The Epistle of Paul the Apostle to the Romans
1 – Let their eyes be darkened, that they may not see: and bow down their back always.
11 – I say then, have they so stumbled, that they should fall? God forbid. But by their offence, salvation is come to the Gentiles, that they may be emulous of them.
12 – Now if the offence of them be the riches of the world, and the diminution of them, the riches of the Gentiles; how much more the fulness of them?
13 – For I say to you, Gentiles: as long indeed as I am the apostle of the Gentiles, I will honour my ministry,
14 – If, by any means, I may provoke to emulation them who are my flesh, and may save some of them.
15 – For if the loss of them be the reconciliation of the world, what shall the receiving of them be, but life from the dead?
16 – For if the firstfruit be holy, so is the lump also: and if the root be holy, so are the branches.
17 – And if some of the branches be broken, and thou, being a wild olive, art ingrafted in them, and art made partaker of the root, and of the fatness of the olive tree,
18 – Boast not against the branches. But if thou boast, thou bearest not the root, but the root thee.
19 – Thou wilt say then: The branches were broken off, that I might be grafted in.
20 – Well: because of unbelief they were broken off. But thou standest by faith: be not highminded, but fear.
21 – For if God hath not spared the natural branches, fear lest perhaps he also spare not thee.
22 – See then the goodness and the severity of God: towards them indeed that are fallen, the severity; but towards thee, the goodness of God, if thou abide in goodness, otherwise thou also shalt be cut off.
23 – And they also, if they abide not still in unbelief, shall be grafted in: for God is able to graft them in again.
24 – For if thou wert cut out of the wild olive tree, which is natural to thee; and, contrary to nature, were grafted into the good olive tree; how much more shall they that are the natural branches, be grafted into their own olive tree?
25 – For I would not have you ignorant, brethren, of this mystery, (lest you should be wise in your own conceits), that blindness in part has happened in Israel, until the fulness of the Gentiles should come in.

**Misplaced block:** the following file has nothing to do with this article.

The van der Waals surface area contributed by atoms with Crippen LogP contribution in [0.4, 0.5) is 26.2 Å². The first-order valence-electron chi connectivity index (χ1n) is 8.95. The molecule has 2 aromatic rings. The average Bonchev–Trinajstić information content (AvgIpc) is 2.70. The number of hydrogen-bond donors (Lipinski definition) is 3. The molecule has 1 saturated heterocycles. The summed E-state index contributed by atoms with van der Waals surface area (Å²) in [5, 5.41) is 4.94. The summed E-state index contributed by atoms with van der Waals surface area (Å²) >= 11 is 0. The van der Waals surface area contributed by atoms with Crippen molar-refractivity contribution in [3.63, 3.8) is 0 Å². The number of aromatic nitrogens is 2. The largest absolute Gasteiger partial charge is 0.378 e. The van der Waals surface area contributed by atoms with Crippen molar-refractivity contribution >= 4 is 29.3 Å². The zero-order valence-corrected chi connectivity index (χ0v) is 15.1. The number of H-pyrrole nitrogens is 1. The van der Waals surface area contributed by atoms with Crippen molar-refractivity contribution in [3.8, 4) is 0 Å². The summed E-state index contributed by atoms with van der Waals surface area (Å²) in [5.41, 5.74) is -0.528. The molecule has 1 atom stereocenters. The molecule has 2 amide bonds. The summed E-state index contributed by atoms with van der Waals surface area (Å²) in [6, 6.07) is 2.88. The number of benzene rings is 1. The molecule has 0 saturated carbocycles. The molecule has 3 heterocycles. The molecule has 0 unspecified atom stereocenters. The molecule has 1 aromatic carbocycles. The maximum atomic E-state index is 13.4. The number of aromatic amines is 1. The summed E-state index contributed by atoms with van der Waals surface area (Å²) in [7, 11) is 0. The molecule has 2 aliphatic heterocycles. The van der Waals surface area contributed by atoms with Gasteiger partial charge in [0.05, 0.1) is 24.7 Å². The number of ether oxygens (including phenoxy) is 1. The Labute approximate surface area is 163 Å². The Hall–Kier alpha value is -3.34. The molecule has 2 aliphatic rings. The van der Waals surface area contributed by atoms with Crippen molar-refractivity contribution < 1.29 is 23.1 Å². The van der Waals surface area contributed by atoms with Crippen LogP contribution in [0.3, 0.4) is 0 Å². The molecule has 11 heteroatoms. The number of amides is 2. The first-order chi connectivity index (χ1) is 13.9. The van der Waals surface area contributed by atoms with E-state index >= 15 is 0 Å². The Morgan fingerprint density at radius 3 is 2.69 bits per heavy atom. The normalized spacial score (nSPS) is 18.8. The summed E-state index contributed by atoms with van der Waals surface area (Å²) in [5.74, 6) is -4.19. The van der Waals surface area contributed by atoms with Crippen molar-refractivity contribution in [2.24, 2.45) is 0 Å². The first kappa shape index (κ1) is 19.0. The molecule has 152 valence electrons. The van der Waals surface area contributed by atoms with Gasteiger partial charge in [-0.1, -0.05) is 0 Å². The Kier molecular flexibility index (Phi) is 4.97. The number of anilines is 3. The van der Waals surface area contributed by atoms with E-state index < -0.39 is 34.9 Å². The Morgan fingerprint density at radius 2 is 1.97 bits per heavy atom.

26 – And so all Israel should be saved, as it is written: There shall come out of Sion, he that shall deliver, and shall turn away ungodliness from Jacob.
27 – And this is to them my covenant: when I shall take away their sins.
28 – As concerning the gospel, indeed, they are enemies for your sake: but as touching the election, they are most dear for the sake of the fathers.
29 – For the gifts and the calling of God are without repentance.
30 – For as you also in times past did not believe God, but now have obtained mercy, through their unbelief;
31 – So these also now have not believed, for your mercy, that they also may obtain mercy.
32 – For God hath concluded all in unbelief, that he may have mercy on all.
33 – O the depth of the riches of the wisdom and of the knowledge of God! How incomprehensible are his judgments, and how unsearchable his ways!
34 – For who hath known the mind of the Lord? Or who hath been his counsellor?
35 – Or who hath first given to him, and recompense shall be made him?
36 – For of him, and by him, and in him, are all things: to him be glory for ever. Amen.
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The Catholic Bible Online. Scriptures are from The Douay Rheims Catholic Bible 1582-1610 a.d. Version In the Public Domain. The Douay Rheims Bible is a translation of the Bible from the Latin Vulgate into English undertaken by members of the English College, Douai in the service of the Catholic Church.